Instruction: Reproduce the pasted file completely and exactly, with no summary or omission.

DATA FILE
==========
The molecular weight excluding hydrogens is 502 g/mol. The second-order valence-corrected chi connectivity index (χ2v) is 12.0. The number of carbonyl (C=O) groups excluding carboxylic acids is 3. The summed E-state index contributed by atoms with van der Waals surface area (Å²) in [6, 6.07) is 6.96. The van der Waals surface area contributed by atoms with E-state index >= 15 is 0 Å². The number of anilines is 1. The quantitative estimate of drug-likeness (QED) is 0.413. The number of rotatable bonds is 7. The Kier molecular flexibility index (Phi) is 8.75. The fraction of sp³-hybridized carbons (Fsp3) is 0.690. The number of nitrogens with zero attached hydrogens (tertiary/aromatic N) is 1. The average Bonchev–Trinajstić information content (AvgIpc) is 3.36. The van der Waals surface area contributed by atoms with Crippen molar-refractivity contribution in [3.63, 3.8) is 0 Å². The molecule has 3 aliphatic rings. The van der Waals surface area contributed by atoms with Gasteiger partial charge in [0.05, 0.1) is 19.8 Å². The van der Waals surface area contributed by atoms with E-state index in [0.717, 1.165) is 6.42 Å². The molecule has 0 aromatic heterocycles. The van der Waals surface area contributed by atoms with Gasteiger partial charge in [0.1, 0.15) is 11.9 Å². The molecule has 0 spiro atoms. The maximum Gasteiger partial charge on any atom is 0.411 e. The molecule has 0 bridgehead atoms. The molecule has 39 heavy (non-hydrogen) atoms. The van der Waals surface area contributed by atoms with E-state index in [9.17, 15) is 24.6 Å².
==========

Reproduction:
The molecular weight excluding hydrogens is 502 g/mol. The second-order valence-corrected chi connectivity index (χ2v) is 12.0. The number of carbonyl (C=O) groups excluding carboxylic acids is 3. The summed E-state index contributed by atoms with van der Waals surface area (Å²) in [6, 6.07) is 6.96. The van der Waals surface area contributed by atoms with E-state index >= 15 is 0 Å². The number of anilines is 1. The quantitative estimate of drug-likeness (QED) is 0.413. The number of rotatable bonds is 7. The Kier molecular flexibility index (Phi) is 8.75. The fraction of sp³-hybridized carbons (Fsp3) is 0.690. The number of nitrogens with zero attached hydrogens (tertiary/aromatic N) is 1. The average Bonchev–Trinajstić information content (AvgIpc) is 3.36. The van der Waals surface area contributed by atoms with Crippen molar-refractivity contribution in [3.63, 3.8) is 0 Å². The molecule has 3 aliphatic rings. The van der Waals surface area contributed by atoms with Gasteiger partial charge in [0.05, 0.1) is 19.8 Å². The van der Waals surface area contributed by atoms with E-state index in [0.717, 1.165) is 6.42 Å². The molecule has 0 aromatic heterocycles. The van der Waals surface area contributed by atoms with Gasteiger partial charge in [0.1, 0.15) is 11.9 Å². The molecule has 0 spiro atoms. The maximum Gasteiger partial charge on any atom is 0.411 e. The molecule has 0 bridgehead atoms. The molecule has 39 heavy (non-hydrogen) atoms. The van der Waals surface area contributed by atoms with E-state index in [9.17, 15) is 24.6 Å².